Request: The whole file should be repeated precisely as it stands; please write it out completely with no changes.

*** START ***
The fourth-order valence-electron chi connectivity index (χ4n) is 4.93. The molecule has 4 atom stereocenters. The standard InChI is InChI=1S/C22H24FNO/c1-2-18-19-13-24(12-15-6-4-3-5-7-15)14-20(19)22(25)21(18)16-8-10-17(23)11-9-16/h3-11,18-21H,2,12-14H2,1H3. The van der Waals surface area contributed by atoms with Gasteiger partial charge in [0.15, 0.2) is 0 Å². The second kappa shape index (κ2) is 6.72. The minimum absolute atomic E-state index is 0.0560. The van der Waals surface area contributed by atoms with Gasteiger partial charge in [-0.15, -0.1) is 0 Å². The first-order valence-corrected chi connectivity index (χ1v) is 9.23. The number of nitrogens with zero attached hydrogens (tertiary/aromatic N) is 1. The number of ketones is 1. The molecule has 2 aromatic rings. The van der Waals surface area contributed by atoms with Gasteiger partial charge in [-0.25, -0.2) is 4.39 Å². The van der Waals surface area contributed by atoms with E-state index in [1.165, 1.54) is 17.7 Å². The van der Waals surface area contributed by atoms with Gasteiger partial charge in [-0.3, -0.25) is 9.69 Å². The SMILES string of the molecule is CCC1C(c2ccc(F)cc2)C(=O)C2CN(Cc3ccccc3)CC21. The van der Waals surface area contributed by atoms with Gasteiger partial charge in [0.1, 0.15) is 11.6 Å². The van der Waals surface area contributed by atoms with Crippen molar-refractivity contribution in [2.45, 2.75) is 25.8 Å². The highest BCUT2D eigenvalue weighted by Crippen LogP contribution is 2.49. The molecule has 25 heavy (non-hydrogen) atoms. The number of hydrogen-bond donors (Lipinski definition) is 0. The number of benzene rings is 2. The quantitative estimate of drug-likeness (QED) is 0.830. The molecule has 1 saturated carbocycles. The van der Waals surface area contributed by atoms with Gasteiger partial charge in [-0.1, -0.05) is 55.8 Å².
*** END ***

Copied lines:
The fourth-order valence-electron chi connectivity index (χ4n) is 4.93. The molecule has 4 atom stereocenters. The standard InChI is InChI=1S/C22H24FNO/c1-2-18-19-13-24(12-15-6-4-3-5-7-15)14-20(19)22(25)21(18)16-8-10-17(23)11-9-16/h3-11,18-21H,2,12-14H2,1H3. The van der Waals surface area contributed by atoms with Gasteiger partial charge in [0.15, 0.2) is 0 Å². The second kappa shape index (κ2) is 6.72. The minimum absolute atomic E-state index is 0.0560. The van der Waals surface area contributed by atoms with Gasteiger partial charge in [-0.15, -0.1) is 0 Å². The first-order valence-corrected chi connectivity index (χ1v) is 9.23. The number of nitrogens with zero attached hydrogens (tertiary/aromatic N) is 1. The number of ketones is 1. The molecule has 2 aromatic rings. The van der Waals surface area contributed by atoms with Gasteiger partial charge in [-0.25, -0.2) is 4.39 Å². The van der Waals surface area contributed by atoms with E-state index in [1.165, 1.54) is 17.7 Å². The van der Waals surface area contributed by atoms with Gasteiger partial charge in [-0.3, -0.25) is 9.69 Å². The SMILES string of the molecule is CCC1C(c2ccc(F)cc2)C(=O)C2CN(Cc3ccccc3)CC21. The van der Waals surface area contributed by atoms with Gasteiger partial charge in [0.1, 0.15) is 11.6 Å². The van der Waals surface area contributed by atoms with Crippen molar-refractivity contribution in [2.45, 2.75) is 25.8 Å². The highest BCUT2D eigenvalue weighted by Crippen LogP contribution is 2.49. The molecule has 25 heavy (non-hydrogen) atoms. The number of hydrogen-bond donors (Lipinski definition) is 0. The number of benzene rings is 2. The quantitative estimate of drug-likeness (QED) is 0.830. The molecule has 1 saturated carbocycles. The van der Waals surface area contributed by atoms with Gasteiger partial charge in [-0.1, -0.05) is 55.8 Å².